Try to have your meals in the evening. The reason why is that when the body metabolizes food it creates heat. In that way, your body will exude extra warmth when it gets the coldest. 

5. Start a Fire

A fire can help you in more than one way. It keeps the wild animals away, it allows you to cook food, and it keeps you warm. Starting a fire without a lighter or matches is challenging but it isn’t impossible.

There are many different methods of starting a fire but we’ll introduce the easiest and most probable one – the bow drill method.

I tried out various tactics for lighting a fire but I have to admit that I failed consistently. It’s harder than it looks like, trust me. The only way that worked for me is the bow drill method, so if you’re gonna try something out, opt for that one,” said Matthew Willis, a researcher and content writer at WriteScout.

Start by building a fire pit. The dimensions should be similar to the water pit for boiling water. It is relevant that you have a deeper hole so that the wind doesn’t ruin your plans.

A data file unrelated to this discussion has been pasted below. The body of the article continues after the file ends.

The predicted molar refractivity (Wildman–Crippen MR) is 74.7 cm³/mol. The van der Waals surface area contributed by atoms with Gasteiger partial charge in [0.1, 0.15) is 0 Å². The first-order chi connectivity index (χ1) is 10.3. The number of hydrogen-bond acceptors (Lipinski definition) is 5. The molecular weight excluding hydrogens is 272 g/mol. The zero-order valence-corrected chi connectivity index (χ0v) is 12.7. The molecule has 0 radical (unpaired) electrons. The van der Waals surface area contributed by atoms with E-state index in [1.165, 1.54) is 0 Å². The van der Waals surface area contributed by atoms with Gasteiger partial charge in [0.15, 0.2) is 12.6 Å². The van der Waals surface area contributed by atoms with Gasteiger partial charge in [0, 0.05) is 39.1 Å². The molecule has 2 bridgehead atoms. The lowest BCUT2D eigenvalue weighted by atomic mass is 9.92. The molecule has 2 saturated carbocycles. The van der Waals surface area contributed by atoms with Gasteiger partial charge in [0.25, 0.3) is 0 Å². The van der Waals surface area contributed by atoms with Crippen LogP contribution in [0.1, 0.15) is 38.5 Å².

Pile up some dry sticks or pine needles in the pit and surround the pit with rocks.

The next assignment is to make a bow drill. Look for a rock or hardwood that has a divot. Then, look for softwood and put a hole in it by using a sharp rock.

For the bow-like piece, find a green branch that is sturdy. If it has a slight curve like a bow that would be perfect. Tie the ends of this stick with a shoelace.

Put the softwood in the fire pit along with the drill. The string of the bow should be wrapped around it with a single loop. The bow should be parallel to the ground.